The Lawyer Asia Pacific 150 is the only research report to provide a ranking of the top 100 independent local firms and top 50 global firms in the region. The report offers critical review of some of the fastest growing firms and their strategies, a country-by-country guide to leading legal advisers and legal services market trends, plus exclusive insight into the current business development opportunities in the Asia Pacific. Read more
This year, The Lawyer’s annual ranking of the largest UK law firms by turnover is available as an interactive, digital benchmarking tool. For the first time this will allow you to manipulate each data set against the metrics of your choice.
I'm trying to decide what A Levels to take at the moment and am finding it really difficult to decide because I don't know which ones will be best for a career in law. My school doesnt offer law as a subject. I know I definitely want to do History and Spanish. Also, if I only take 3 A levels, will this make a difference when I apply to university and to law firms?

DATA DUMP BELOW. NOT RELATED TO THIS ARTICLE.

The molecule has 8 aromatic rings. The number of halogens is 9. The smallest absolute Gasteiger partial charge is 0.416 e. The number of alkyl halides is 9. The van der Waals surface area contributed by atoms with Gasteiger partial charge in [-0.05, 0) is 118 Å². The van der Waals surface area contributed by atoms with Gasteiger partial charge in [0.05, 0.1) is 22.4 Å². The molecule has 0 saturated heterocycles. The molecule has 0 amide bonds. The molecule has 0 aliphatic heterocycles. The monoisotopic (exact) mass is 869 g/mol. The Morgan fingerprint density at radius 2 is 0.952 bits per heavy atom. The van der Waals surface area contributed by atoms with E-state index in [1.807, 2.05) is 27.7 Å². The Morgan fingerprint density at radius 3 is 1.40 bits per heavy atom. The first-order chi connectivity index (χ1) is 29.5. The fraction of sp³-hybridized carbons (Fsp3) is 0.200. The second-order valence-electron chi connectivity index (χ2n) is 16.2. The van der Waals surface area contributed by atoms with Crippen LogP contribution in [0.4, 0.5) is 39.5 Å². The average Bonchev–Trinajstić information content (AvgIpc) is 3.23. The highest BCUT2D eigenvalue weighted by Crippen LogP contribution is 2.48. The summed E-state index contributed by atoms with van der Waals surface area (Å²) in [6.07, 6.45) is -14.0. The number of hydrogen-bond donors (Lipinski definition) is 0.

Studying law at university will take some of the research and essay writing skills of arts-based subjects and combine them with a rules-based structure and analysis, which is fundamental to the sciences. Its therefore a discipline that students from a variety of backgrounds will undertake - there isn't a prescriptive A level choice as there would be if you were studying medicine, for instance. However, law is a very academic degree and often universities will look favourably at candidates who have undertaken "traditional" A levels that are perceived to be more "academic" such as English Literature, History, Maths, Sciences and Languages. You certainly do not need to study law at A Level to study it as a degree. Providing you perform well, taking three A Levels will not disadvantage you in applying to law firms for training contracts. Its much better to perform well in three A Levels than poorly in four.